Historical information provided by The Jim Henson Company Archivist:
From the start of Labyrinth development in 1983, Jim knew he wanted to collaborate with a major artist and entertainer to create the music and play the role of Jareth. He certainly knew David Bowie’s work and public persona and appreciated his tremendous talent. Jim’s son John was a huge fan which bolstered Jim’s familiarity with Bowie, and he recognized that Bowie’s other-worldliness and energy would be a good match for the fantastic creatures and settings planned for the film. Bowie remembered that, “Jim Henson set up a meeting with me and he outlined his basic concept for Labyrinth and showed me some of Brian Froud’s artwork. That impressed me for openers, but he also gave me a tape of The Dark Crystal, which really excited me. I could see the potential of adding humans to his world of creatures. I’d always wanted to be involved in the music writing aspect of a movie that would appeal to everyone and I must say that Jim gave me a completely free hand with it. The script itself was fun and it also had a lot of heart. So I was pretty well hooked from the beginning.” That meeting took place on June 18, 1984, and the two met again in Gstaad, Switzerland on February 11, 1985 to work out the details. Within a few days, the deal was set. By all accounts, working with Bowie was a joy and the resulting film has become a classic. Late in the shoot, Jim wrote to his staff, “David Bowie has virtually finished filming, except for one day in the middle of August. He has been wonderful to work with, and has added a truly magical spark as Jareth.”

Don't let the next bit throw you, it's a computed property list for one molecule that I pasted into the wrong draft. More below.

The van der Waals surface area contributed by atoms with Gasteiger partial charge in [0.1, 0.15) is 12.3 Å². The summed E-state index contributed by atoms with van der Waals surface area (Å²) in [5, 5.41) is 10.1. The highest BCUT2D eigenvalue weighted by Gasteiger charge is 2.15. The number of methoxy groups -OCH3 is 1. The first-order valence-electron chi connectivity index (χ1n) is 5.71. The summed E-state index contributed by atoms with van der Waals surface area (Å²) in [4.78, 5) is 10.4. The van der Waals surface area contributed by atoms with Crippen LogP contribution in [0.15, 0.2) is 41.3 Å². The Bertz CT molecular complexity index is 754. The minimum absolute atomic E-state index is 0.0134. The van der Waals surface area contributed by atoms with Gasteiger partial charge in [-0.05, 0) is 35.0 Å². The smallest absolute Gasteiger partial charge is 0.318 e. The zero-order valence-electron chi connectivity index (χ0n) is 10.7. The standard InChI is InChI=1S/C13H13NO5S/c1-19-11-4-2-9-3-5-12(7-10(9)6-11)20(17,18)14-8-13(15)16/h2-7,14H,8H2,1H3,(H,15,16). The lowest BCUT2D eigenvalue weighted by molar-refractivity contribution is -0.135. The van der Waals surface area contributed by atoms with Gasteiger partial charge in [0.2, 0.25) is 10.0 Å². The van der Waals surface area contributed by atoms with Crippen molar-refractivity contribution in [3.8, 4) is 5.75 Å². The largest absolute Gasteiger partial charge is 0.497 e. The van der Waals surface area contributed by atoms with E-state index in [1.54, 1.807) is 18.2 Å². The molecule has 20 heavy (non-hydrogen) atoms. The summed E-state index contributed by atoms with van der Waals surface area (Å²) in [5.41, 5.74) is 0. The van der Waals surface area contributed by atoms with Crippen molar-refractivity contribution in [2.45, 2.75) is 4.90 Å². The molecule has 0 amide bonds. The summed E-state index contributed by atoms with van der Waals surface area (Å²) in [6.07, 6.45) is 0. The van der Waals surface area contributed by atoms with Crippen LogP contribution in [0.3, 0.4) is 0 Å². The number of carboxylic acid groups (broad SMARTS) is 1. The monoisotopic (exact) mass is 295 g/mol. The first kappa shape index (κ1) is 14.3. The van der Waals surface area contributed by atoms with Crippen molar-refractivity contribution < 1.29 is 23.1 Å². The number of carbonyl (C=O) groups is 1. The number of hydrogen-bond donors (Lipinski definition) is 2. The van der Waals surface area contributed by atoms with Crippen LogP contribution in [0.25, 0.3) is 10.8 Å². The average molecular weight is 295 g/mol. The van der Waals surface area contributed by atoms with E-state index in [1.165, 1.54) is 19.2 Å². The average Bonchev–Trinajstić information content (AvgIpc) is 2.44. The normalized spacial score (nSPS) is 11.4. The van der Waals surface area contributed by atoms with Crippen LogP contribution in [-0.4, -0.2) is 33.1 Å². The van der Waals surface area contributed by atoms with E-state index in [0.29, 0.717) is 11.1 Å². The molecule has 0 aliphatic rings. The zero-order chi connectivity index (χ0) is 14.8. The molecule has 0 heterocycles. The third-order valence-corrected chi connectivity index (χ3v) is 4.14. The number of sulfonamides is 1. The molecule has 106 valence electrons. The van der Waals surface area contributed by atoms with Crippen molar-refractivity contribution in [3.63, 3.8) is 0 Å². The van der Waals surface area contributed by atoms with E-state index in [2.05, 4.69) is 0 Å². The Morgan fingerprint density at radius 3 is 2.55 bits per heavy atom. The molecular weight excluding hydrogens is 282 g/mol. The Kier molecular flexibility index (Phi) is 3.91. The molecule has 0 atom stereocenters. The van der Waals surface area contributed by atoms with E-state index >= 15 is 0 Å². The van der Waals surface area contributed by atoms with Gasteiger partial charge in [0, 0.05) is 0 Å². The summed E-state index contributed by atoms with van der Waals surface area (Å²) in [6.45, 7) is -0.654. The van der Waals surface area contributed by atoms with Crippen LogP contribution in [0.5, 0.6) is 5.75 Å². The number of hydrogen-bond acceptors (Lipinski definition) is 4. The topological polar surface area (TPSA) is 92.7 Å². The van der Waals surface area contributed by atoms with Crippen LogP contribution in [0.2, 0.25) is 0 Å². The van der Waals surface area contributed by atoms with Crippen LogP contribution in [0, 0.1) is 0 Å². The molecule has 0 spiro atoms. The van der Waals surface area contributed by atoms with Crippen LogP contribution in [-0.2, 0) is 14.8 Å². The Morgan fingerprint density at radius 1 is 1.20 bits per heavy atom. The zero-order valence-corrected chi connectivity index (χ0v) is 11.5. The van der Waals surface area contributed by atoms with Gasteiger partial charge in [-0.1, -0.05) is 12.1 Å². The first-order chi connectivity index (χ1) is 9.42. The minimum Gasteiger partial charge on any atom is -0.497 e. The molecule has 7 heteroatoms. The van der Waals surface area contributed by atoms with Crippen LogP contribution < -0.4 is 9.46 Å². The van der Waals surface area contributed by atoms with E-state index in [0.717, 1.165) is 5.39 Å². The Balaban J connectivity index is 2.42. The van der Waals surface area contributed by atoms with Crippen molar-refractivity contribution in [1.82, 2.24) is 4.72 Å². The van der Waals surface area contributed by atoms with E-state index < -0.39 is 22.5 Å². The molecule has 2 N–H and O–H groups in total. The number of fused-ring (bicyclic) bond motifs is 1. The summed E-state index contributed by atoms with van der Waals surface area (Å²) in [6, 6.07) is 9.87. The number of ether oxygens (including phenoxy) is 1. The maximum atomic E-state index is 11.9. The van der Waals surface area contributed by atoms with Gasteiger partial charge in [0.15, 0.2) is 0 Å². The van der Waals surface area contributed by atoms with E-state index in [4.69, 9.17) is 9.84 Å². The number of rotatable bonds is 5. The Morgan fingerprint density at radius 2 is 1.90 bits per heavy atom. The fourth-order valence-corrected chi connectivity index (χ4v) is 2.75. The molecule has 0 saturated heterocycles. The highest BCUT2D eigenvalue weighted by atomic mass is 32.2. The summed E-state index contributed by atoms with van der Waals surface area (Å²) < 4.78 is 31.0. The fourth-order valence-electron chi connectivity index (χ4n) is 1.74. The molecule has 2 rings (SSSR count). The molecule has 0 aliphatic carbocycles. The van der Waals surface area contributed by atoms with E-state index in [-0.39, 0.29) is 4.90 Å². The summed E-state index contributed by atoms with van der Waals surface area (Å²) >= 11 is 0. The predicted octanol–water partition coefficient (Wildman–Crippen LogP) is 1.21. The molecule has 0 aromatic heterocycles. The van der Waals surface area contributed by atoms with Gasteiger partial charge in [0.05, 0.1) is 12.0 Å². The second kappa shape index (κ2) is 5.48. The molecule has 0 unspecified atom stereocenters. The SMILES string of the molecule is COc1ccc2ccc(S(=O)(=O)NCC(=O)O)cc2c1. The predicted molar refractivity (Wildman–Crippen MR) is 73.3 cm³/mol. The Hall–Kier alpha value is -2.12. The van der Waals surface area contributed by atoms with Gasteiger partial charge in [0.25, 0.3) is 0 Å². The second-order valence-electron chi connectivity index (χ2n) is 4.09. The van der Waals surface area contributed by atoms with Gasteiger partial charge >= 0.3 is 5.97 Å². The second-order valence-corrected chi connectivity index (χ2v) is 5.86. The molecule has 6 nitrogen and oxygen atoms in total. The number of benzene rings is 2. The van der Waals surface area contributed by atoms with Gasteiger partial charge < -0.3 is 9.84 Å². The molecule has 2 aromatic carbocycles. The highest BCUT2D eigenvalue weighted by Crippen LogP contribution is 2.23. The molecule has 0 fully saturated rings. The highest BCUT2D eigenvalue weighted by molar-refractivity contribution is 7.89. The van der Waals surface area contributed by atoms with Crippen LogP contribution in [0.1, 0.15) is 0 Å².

Meanwhile, the arena show version of The Muppet Show was touring and opened that same day at Madison Square Garden. Beginning in 1974, oversized versions of Jim’s characters appeared in large arenas with the Sesame Street Holiday on Ice-Ice Follies shows. Each year, the characters strapped on their skates and spun around ice rinks across the county. In 1980, the first Sesame Street Live Show (without ice) started touring. The costumes and puppets for these and later shows were made by the Henson workshop so fidelity to the originals was insured. Jim and his team consulted on and prerecorded the scripts and songs but were happy to sit in the audience as other performers did the entertaining. It was a delight to see all the ways the characters could be transformed – from tiny bendable toys to the pages of board books to the dancing members of the live show cast. The Muppet Show on Tour started in 1984, and The Muppet Babies Live began two years later. While those shows ended after a few years, the Vee Corporation is still a partner with Sesame Workshop and Sesame Street Live continues to thrill squealing fans in Madison Square Garden and arenas throughout the country.